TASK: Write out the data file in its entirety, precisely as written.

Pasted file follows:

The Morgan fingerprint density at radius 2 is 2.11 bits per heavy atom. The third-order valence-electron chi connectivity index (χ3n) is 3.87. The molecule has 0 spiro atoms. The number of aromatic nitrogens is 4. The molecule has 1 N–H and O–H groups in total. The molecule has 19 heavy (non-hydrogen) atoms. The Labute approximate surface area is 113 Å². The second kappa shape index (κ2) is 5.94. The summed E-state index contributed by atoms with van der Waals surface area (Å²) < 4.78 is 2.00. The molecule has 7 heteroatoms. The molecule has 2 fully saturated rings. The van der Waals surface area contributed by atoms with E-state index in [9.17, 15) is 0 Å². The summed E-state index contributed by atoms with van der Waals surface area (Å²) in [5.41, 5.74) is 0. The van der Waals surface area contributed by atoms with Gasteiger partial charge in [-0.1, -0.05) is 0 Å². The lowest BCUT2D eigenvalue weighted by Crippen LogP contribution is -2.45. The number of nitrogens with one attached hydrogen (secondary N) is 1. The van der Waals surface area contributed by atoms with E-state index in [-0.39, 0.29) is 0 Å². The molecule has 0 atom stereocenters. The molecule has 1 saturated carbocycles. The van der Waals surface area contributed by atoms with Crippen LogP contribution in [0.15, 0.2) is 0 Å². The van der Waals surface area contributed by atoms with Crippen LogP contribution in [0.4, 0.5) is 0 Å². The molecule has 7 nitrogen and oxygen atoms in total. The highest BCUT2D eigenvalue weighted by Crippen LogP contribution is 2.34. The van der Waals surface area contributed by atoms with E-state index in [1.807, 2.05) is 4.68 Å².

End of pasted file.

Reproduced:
The Morgan fingerprint density at radius 2 is 2.11 bits per heavy atom. The third-order valence-electron chi connectivity index (χ3n) is 3.87. The molecule has 0 spiro atoms. The number of aromatic nitrogens is 4. The molecule has 1 N–H and O–H groups in total. The molecule has 19 heavy (non-hydrogen) atoms. The Labute approximate surface area is 113 Å². The second kappa shape index (κ2) is 5.94. The summed E-state index contributed by atoms with van der Waals surface area (Å²) < 4.78 is 2.00. The molecule has 7 heteroatoms. The molecule has 2 fully saturated rings. The van der Waals surface area contributed by atoms with E-state index in [9.17, 15) is 0 Å². The summed E-state index contributed by atoms with van der Waals surface area (Å²) in [5.41, 5.74) is 0. The van der Waals surface area contributed by atoms with Gasteiger partial charge in [-0.1, -0.05) is 0 Å². The lowest BCUT2D eigenvalue weighted by Crippen LogP contribution is -2.45. The number of nitrogens with one attached hydrogen (secondary N) is 1. The van der Waals surface area contributed by atoms with E-state index in [-0.39, 0.29) is 0 Å². The molecule has 0 atom stereocenters. The molecule has 1 saturated carbocycles. The van der Waals surface area contributed by atoms with Crippen LogP contribution in [0.15, 0.2) is 0 Å². The van der Waals surface area contributed by atoms with Crippen LogP contribution in [0.4, 0.5) is 0 Å². The molecule has 7 nitrogen and oxygen atoms in total. The highest BCUT2D eigenvalue weighted by Crippen LogP contribution is 2.34. The van der Waals surface area contributed by atoms with E-state index in [1.807, 2.05) is 4.68 Å².